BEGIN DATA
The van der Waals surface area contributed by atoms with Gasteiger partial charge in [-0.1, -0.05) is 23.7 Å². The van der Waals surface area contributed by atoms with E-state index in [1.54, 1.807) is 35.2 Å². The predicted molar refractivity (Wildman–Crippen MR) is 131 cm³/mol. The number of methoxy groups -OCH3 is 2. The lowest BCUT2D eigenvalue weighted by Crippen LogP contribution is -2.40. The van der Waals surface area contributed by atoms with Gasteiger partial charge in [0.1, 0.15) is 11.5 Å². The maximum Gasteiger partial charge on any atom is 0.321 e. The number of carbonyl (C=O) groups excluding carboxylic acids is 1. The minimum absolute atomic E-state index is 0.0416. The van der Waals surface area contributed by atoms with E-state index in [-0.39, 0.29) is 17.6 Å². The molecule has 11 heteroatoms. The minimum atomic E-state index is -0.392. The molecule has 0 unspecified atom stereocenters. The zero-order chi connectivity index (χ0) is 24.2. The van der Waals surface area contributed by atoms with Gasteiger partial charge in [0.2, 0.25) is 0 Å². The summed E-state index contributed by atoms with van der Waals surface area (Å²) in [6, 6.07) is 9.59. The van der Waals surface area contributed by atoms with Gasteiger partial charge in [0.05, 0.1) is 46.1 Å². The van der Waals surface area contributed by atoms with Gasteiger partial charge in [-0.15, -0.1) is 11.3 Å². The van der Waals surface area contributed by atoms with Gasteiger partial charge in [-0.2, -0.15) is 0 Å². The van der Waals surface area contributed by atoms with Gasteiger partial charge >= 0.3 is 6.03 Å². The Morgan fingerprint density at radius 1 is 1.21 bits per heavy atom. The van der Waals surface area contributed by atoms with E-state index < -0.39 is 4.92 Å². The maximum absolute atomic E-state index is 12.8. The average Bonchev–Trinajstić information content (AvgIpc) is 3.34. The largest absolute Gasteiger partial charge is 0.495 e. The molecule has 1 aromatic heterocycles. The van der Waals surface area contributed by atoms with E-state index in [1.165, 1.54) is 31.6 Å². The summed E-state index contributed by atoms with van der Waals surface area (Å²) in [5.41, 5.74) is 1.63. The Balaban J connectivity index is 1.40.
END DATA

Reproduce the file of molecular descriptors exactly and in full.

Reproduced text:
The van der Waals surface area contributed by atoms with Gasteiger partial charge in [-0.1, -0.05) is 23.7 Å². The van der Waals surface area contributed by atoms with E-state index in [1.54, 1.807) is 35.2 Å². The predicted molar refractivity (Wildman–Crippen MR) is 131 cm³/mol. The number of methoxy groups -OCH3 is 2. The lowest BCUT2D eigenvalue weighted by Crippen LogP contribution is -2.40. The van der Waals surface area contributed by atoms with Gasteiger partial charge in [0.1, 0.15) is 11.5 Å². The maximum Gasteiger partial charge on any atom is 0.321 e. The number of carbonyl (C=O) groups excluding carboxylic acids is 1. The minimum absolute atomic E-state index is 0.0416. The van der Waals surface area contributed by atoms with E-state index in [-0.39, 0.29) is 17.6 Å². The molecule has 11 heteroatoms. The minimum atomic E-state index is -0.392. The molecule has 0 unspecified atom stereocenters. The zero-order chi connectivity index (χ0) is 24.2. The van der Waals surface area contributed by atoms with Gasteiger partial charge in [0.2, 0.25) is 0 Å². The summed E-state index contributed by atoms with van der Waals surface area (Å²) in [6, 6.07) is 9.59. The van der Waals surface area contributed by atoms with Gasteiger partial charge in [0.05, 0.1) is 46.1 Å². The van der Waals surface area contributed by atoms with Gasteiger partial charge in [-0.15, -0.1) is 11.3 Å². The van der Waals surface area contributed by atoms with Gasteiger partial charge in [-0.2, -0.15) is 0 Å². The van der Waals surface area contributed by atoms with Gasteiger partial charge >= 0.3 is 6.03 Å². The Morgan fingerprint density at radius 1 is 1.21 bits per heavy atom. The van der Waals surface area contributed by atoms with E-state index < -0.39 is 4.92 Å². The maximum absolute atomic E-state index is 12.8. The average Bonchev–Trinajstić information content (AvgIpc) is 3.34. The largest absolute Gasteiger partial charge is 0.495 e. The molecule has 1 aromatic heterocycles. The van der Waals surface area contributed by atoms with E-state index in [1.165, 1.54) is 31.6 Å². The summed E-state index contributed by atoms with van der Waals surface area (Å²) in [5.41, 5.74) is 1.63. The Balaban J connectivity index is 1.40.